AGAIN, NONE OF THIS IS SAID TO SCARE.
IT IS SAID TO MAKE A GENUINE AND PRAGMATIC POINT THAT MANY DOMESTIC AUSTRALIAN INVESTORS CONTINUE TO IGNORE.
There is a place for Australian banks in portfolio’s.
They are solid institutions and they still pay out sound dividend income.
But bear no false expectation that the banks aren’t set to do it a lot tougher in the coming years, they are, and that means you want to be casting a wider net for your ‘growth’ exposures.
In fact, as a guide, whilst Australia’s banking sector has idled away to be down -3% year-to-date, Korea’s index is up +17%, Taiwan is +10%, NASDAQ is +15%, Hong Kong is +15% and European markets are +10%.
Our model portfolios are currently significantly underweight in the domestic banks, even when including our Macquarie Bank (MQG) overweight.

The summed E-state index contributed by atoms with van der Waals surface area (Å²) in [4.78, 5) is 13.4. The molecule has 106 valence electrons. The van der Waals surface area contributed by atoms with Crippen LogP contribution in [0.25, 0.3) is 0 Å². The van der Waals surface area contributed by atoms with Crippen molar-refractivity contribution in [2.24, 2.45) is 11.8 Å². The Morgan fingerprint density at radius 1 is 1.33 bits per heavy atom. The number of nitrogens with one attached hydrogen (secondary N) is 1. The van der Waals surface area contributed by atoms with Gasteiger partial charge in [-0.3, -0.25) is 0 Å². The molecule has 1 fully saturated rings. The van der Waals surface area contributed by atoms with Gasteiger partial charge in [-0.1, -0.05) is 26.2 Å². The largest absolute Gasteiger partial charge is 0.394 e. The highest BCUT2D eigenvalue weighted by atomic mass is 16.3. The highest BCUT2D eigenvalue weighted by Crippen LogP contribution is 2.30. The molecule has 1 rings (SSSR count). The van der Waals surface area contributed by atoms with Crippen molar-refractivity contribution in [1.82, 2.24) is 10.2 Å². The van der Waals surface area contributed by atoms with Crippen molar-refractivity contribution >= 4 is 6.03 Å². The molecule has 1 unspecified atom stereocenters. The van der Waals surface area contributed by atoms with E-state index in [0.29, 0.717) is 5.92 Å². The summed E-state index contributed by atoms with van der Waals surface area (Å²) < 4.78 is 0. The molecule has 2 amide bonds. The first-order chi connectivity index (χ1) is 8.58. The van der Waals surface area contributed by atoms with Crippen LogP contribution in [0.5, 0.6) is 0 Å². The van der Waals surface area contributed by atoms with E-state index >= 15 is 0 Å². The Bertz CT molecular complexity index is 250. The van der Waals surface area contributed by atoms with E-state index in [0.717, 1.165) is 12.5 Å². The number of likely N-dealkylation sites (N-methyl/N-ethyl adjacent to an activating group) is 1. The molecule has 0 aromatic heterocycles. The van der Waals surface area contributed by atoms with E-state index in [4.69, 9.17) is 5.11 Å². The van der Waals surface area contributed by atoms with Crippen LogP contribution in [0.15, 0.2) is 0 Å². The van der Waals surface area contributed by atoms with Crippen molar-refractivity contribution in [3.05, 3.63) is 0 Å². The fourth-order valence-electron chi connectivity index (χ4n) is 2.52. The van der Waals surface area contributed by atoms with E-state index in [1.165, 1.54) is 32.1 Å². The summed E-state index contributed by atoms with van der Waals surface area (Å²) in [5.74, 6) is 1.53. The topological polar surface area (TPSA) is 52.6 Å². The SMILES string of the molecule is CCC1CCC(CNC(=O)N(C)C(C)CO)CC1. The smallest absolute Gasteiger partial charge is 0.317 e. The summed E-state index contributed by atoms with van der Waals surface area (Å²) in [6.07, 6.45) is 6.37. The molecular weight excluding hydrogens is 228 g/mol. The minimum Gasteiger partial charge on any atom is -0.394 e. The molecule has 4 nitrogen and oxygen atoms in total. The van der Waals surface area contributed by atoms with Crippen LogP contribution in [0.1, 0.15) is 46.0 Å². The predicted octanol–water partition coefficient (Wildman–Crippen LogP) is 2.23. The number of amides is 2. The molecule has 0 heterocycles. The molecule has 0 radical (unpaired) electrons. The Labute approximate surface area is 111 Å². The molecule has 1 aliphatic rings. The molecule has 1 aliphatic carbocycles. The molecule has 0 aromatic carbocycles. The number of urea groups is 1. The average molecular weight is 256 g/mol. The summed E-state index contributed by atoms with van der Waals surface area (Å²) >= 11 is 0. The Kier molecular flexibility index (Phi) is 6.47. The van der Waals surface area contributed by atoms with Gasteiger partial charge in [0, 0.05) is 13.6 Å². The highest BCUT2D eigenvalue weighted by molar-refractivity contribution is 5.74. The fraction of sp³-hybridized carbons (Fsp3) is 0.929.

Woolworths (WOW) – directors are buying
We were encouraged to see that several of WOW directors had been buying shares in the stock earlier this month.
Well over $600,000 in shares were purchased, which is not small change, and hopefully augers well for further share price upside in the coming months.
The next news we should expect to hear from WOW is from the ACCC who will rule in July on the sale of WOW’s service station portfolio to BP.
That’s it for this week.
Have a great weekend.
Overseas this week we had a few things to take note of.
In the technology space, Japan’s Softbank (9984) took a surprise 5% stake in the leading graphics chip designer NVIDIA (NVDA).